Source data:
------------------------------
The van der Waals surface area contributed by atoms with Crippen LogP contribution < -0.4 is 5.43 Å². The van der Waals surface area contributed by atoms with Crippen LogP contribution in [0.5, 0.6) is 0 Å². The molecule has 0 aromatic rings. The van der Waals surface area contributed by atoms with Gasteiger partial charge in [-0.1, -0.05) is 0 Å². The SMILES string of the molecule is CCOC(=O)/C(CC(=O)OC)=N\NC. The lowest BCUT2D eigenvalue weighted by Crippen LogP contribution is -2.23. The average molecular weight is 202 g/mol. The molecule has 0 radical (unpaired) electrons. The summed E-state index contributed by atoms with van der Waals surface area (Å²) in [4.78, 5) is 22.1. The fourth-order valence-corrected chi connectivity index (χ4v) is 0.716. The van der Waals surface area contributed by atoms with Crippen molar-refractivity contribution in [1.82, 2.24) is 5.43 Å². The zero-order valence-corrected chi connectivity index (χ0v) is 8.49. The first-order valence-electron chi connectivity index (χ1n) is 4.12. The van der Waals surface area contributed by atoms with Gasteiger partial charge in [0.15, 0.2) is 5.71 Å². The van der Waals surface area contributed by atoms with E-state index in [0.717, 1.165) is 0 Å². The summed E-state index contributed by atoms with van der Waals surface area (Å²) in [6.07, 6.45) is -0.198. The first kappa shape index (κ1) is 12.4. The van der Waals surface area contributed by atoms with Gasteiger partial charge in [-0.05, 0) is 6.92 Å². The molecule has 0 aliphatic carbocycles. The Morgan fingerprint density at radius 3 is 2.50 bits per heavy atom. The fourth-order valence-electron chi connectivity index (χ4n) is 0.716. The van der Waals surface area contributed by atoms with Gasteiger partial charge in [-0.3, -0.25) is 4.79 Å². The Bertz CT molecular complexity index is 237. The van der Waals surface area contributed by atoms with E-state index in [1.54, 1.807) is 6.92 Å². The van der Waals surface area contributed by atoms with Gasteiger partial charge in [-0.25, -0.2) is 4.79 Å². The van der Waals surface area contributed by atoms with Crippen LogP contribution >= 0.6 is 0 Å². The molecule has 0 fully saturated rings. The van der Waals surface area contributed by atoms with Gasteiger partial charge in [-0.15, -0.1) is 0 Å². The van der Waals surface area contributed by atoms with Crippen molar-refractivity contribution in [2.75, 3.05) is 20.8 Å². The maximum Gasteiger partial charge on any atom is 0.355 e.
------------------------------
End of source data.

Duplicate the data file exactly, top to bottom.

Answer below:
The van der Waals surface area contributed by atoms with Crippen LogP contribution < -0.4 is 5.43 Å². The van der Waals surface area contributed by atoms with Crippen LogP contribution in [0.5, 0.6) is 0 Å². The molecule has 0 aromatic rings. The van der Waals surface area contributed by atoms with Gasteiger partial charge in [-0.1, -0.05) is 0 Å². The SMILES string of the molecule is CCOC(=O)/C(CC(=O)OC)=N\NC. The lowest BCUT2D eigenvalue weighted by Crippen LogP contribution is -2.23. The average molecular weight is 202 g/mol. The molecule has 0 radical (unpaired) electrons. The summed E-state index contributed by atoms with van der Waals surface area (Å²) in [4.78, 5) is 22.1. The fourth-order valence-corrected chi connectivity index (χ4v) is 0.716. The van der Waals surface area contributed by atoms with Crippen molar-refractivity contribution in [1.82, 2.24) is 5.43 Å². The zero-order valence-corrected chi connectivity index (χ0v) is 8.49. The first-order valence-electron chi connectivity index (χ1n) is 4.12. The van der Waals surface area contributed by atoms with Gasteiger partial charge in [0.15, 0.2) is 5.71 Å². The van der Waals surface area contributed by atoms with E-state index in [0.717, 1.165) is 0 Å². The summed E-state index contributed by atoms with van der Waals surface area (Å²) in [6.07, 6.45) is -0.198. The first kappa shape index (κ1) is 12.4. The van der Waals surface area contributed by atoms with Gasteiger partial charge in [-0.05, 0) is 6.92 Å². The molecule has 0 aliphatic carbocycles. The Morgan fingerprint density at radius 3 is 2.50 bits per heavy atom. The fourth-order valence-electron chi connectivity index (χ4n) is 0.716. The van der Waals surface area contributed by atoms with Gasteiger partial charge in [-0.3, -0.25) is 4.79 Å². The Bertz CT molecular complexity index is 237. The van der Waals surface area contributed by atoms with E-state index in [1.54, 1.807) is 6.92 Å². The van der Waals surface area contributed by atoms with Gasteiger partial charge in [-0.25, -0.2) is 4.79 Å². The van der Waals surface area contributed by atoms with Crippen LogP contribution >= 0.6 is 0 Å². The molecule has 0 fully saturated rings. The van der Waals surface area contributed by atoms with Gasteiger partial charge in [-0.15, -0.1) is 0 Å². The van der Waals surface area contributed by atoms with Crippen molar-refractivity contribution in [2.75, 3.05) is 20.8 Å². The maximum Gasteiger partial charge on any atom is 0.355 e.